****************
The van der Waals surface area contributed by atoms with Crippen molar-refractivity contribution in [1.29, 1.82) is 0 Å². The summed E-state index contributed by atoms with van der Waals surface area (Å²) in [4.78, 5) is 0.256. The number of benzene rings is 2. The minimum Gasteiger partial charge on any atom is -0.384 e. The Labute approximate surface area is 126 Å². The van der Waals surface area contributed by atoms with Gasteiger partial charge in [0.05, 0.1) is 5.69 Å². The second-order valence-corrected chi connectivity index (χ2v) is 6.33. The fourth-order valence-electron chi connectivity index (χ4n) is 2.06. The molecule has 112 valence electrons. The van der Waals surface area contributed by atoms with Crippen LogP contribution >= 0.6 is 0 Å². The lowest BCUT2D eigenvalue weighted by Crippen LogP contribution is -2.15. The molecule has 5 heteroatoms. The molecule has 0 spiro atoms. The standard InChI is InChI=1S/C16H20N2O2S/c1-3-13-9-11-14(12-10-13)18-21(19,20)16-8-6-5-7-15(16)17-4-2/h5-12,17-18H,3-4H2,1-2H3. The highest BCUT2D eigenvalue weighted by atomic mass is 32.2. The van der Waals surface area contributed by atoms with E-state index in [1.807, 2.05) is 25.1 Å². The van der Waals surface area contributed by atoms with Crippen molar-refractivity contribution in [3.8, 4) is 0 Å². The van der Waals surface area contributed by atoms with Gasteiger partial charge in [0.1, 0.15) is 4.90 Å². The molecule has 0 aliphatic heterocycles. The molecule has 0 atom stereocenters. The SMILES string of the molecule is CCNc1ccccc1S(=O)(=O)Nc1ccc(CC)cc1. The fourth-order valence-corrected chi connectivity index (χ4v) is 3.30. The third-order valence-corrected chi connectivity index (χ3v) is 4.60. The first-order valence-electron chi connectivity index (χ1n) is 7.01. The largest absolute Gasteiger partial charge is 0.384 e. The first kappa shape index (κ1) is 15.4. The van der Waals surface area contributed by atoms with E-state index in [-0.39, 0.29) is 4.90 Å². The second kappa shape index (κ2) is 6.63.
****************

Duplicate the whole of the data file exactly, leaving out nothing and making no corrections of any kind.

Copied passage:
The van der Waals surface area contributed by atoms with Crippen molar-refractivity contribution in [1.29, 1.82) is 0 Å². The summed E-state index contributed by atoms with van der Waals surface area (Å²) in [4.78, 5) is 0.256. The number of benzene rings is 2. The minimum Gasteiger partial charge on any atom is -0.384 e. The Labute approximate surface area is 126 Å². The van der Waals surface area contributed by atoms with Gasteiger partial charge in [0.05, 0.1) is 5.69 Å². The second-order valence-corrected chi connectivity index (χ2v) is 6.33. The fourth-order valence-electron chi connectivity index (χ4n) is 2.06. The molecule has 112 valence electrons. The van der Waals surface area contributed by atoms with Crippen LogP contribution >= 0.6 is 0 Å². The lowest BCUT2D eigenvalue weighted by Crippen LogP contribution is -2.15. The molecule has 5 heteroatoms. The molecule has 0 spiro atoms. The standard InChI is InChI=1S/C16H20N2O2S/c1-3-13-9-11-14(12-10-13)18-21(19,20)16-8-6-5-7-15(16)17-4-2/h5-12,17-18H,3-4H2,1-2H3. The highest BCUT2D eigenvalue weighted by atomic mass is 32.2. The van der Waals surface area contributed by atoms with E-state index in [1.807, 2.05) is 25.1 Å². The van der Waals surface area contributed by atoms with Crippen molar-refractivity contribution in [3.8, 4) is 0 Å². The van der Waals surface area contributed by atoms with Gasteiger partial charge in [0.1, 0.15) is 4.90 Å². The molecule has 0 aliphatic heterocycles. The molecule has 0 atom stereocenters. The SMILES string of the molecule is CCNc1ccccc1S(=O)(=O)Nc1ccc(CC)cc1. The fourth-order valence-corrected chi connectivity index (χ4v) is 3.30. The third-order valence-corrected chi connectivity index (χ3v) is 4.60. The first-order valence-electron chi connectivity index (χ1n) is 7.01. The largest absolute Gasteiger partial charge is 0.384 e. The first kappa shape index (κ1) is 15.4. The van der Waals surface area contributed by atoms with E-state index in [-0.39, 0.29) is 4.90 Å². The second kappa shape index (κ2) is 6.63.